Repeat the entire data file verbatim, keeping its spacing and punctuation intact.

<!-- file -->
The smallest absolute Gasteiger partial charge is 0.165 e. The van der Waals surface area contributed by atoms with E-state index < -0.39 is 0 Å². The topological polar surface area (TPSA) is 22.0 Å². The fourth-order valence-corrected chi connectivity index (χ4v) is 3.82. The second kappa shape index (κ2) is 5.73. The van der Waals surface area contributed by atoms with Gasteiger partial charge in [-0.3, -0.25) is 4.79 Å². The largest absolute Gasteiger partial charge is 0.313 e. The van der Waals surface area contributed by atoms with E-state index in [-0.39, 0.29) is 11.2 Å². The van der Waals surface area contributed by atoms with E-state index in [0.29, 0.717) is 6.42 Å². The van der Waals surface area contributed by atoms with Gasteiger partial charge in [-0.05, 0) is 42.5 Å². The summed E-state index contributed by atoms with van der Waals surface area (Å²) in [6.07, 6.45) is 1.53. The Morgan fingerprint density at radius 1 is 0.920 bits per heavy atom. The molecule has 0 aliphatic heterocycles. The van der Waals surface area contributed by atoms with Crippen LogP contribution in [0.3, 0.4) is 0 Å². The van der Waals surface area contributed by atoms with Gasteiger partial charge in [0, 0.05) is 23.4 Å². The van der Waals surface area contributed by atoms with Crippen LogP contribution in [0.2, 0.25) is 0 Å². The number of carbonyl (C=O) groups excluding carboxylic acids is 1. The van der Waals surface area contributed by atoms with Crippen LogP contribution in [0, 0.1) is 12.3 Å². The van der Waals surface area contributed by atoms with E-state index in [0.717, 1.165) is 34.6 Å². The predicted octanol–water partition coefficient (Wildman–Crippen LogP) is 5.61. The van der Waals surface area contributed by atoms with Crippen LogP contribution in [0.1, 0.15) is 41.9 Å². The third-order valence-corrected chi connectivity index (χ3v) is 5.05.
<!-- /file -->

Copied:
The smallest absolute Gasteiger partial charge is 0.165 e. The van der Waals surface area contributed by atoms with E-state index < -0.39 is 0 Å². The topological polar surface area (TPSA) is 22.0 Å². The fourth-order valence-corrected chi connectivity index (χ4v) is 3.82. The second kappa shape index (κ2) is 5.73. The van der Waals surface area contributed by atoms with Gasteiger partial charge in [-0.3, -0.25) is 4.79 Å². The largest absolute Gasteiger partial charge is 0.313 e. The van der Waals surface area contributed by atoms with E-state index in [-0.39, 0.29) is 11.2 Å². The van der Waals surface area contributed by atoms with E-state index in [0.29, 0.717) is 6.42 Å². The van der Waals surface area contributed by atoms with Gasteiger partial charge in [-0.05, 0) is 42.5 Å². The summed E-state index contributed by atoms with van der Waals surface area (Å²) in [6.07, 6.45) is 1.53. The Morgan fingerprint density at radius 1 is 0.920 bits per heavy atom. The molecule has 0 aliphatic heterocycles. The van der Waals surface area contributed by atoms with Crippen LogP contribution in [0.3, 0.4) is 0 Å². The van der Waals surface area contributed by atoms with Gasteiger partial charge in [0, 0.05) is 23.4 Å². The van der Waals surface area contributed by atoms with Crippen LogP contribution in [0.2, 0.25) is 0 Å². The number of carbonyl (C=O) groups excluding carboxylic acids is 1. The van der Waals surface area contributed by atoms with Crippen LogP contribution in [0, 0.1) is 12.3 Å². The van der Waals surface area contributed by atoms with E-state index in [0.717, 1.165) is 34.6 Å². The predicted octanol–water partition coefficient (Wildman–Crippen LogP) is 5.61. The van der Waals surface area contributed by atoms with Crippen LogP contribution in [0.1, 0.15) is 41.9 Å². The third-order valence-corrected chi connectivity index (χ3v) is 5.05.